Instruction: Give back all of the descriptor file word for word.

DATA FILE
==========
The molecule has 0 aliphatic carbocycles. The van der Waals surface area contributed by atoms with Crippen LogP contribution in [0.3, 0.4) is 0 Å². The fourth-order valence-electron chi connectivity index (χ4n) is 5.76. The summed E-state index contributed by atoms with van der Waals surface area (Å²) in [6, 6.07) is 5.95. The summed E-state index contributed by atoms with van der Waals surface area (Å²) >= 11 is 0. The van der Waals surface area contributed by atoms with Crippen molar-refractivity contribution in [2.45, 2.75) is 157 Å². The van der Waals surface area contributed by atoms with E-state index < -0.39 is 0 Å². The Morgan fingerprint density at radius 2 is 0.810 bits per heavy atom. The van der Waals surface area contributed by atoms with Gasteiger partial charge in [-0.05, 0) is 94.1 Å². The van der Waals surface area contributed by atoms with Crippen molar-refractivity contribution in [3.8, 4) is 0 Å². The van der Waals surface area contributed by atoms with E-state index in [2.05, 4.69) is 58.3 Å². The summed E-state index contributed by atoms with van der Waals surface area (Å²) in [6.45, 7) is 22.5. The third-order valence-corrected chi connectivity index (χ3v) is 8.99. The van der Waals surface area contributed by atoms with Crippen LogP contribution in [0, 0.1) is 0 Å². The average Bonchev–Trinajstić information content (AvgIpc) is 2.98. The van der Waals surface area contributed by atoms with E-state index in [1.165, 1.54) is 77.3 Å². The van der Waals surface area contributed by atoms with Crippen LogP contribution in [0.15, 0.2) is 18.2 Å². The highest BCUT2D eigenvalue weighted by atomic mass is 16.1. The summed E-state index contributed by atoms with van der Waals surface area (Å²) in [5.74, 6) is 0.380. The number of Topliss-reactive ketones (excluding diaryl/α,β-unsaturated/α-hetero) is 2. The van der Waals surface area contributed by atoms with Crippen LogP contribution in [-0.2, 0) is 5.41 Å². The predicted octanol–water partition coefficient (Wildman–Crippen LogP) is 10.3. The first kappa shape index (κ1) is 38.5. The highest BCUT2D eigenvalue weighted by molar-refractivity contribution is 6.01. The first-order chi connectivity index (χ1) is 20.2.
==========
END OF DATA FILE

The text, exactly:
The molecule has 0 aliphatic carbocycles. The van der Waals surface area contributed by atoms with Crippen LogP contribution in [0.3, 0.4) is 0 Å². The fourth-order valence-electron chi connectivity index (χ4n) is 5.76. The summed E-state index contributed by atoms with van der Waals surface area (Å²) in [6, 6.07) is 5.95. The summed E-state index contributed by atoms with van der Waals surface area (Å²) >= 11 is 0. The van der Waals surface area contributed by atoms with Crippen molar-refractivity contribution in [2.45, 2.75) is 157 Å². The van der Waals surface area contributed by atoms with E-state index < -0.39 is 0 Å². The Morgan fingerprint density at radius 2 is 0.810 bits per heavy atom. The van der Waals surface area contributed by atoms with Gasteiger partial charge in [-0.05, 0) is 94.1 Å². The van der Waals surface area contributed by atoms with Crippen molar-refractivity contribution in [3.8, 4) is 0 Å². The van der Waals surface area contributed by atoms with E-state index in [2.05, 4.69) is 58.3 Å². The summed E-state index contributed by atoms with van der Waals surface area (Å²) in [6.45, 7) is 22.5. The third-order valence-corrected chi connectivity index (χ3v) is 8.99. The van der Waals surface area contributed by atoms with Crippen LogP contribution in [0, 0.1) is 0 Å². The average Bonchev–Trinajstić information content (AvgIpc) is 2.98. The van der Waals surface area contributed by atoms with E-state index in [1.165, 1.54) is 77.3 Å². The van der Waals surface area contributed by atoms with Crippen LogP contribution in [0.15, 0.2) is 18.2 Å². The highest BCUT2D eigenvalue weighted by atomic mass is 16.1. The summed E-state index contributed by atoms with van der Waals surface area (Å²) in [5.74, 6) is 0.380. The number of Topliss-reactive ketones (excluding diaryl/α,β-unsaturated/α-hetero) is 2. The van der Waals surface area contributed by atoms with Crippen LogP contribution in [-0.2, 0) is 5.41 Å². The predicted octanol–water partition coefficient (Wildman–Crippen LogP) is 10.3. The first kappa shape index (κ1) is 38.5. The highest BCUT2D eigenvalue weighted by molar-refractivity contribution is 6.01. The first-order chi connectivity index (χ1) is 20.2.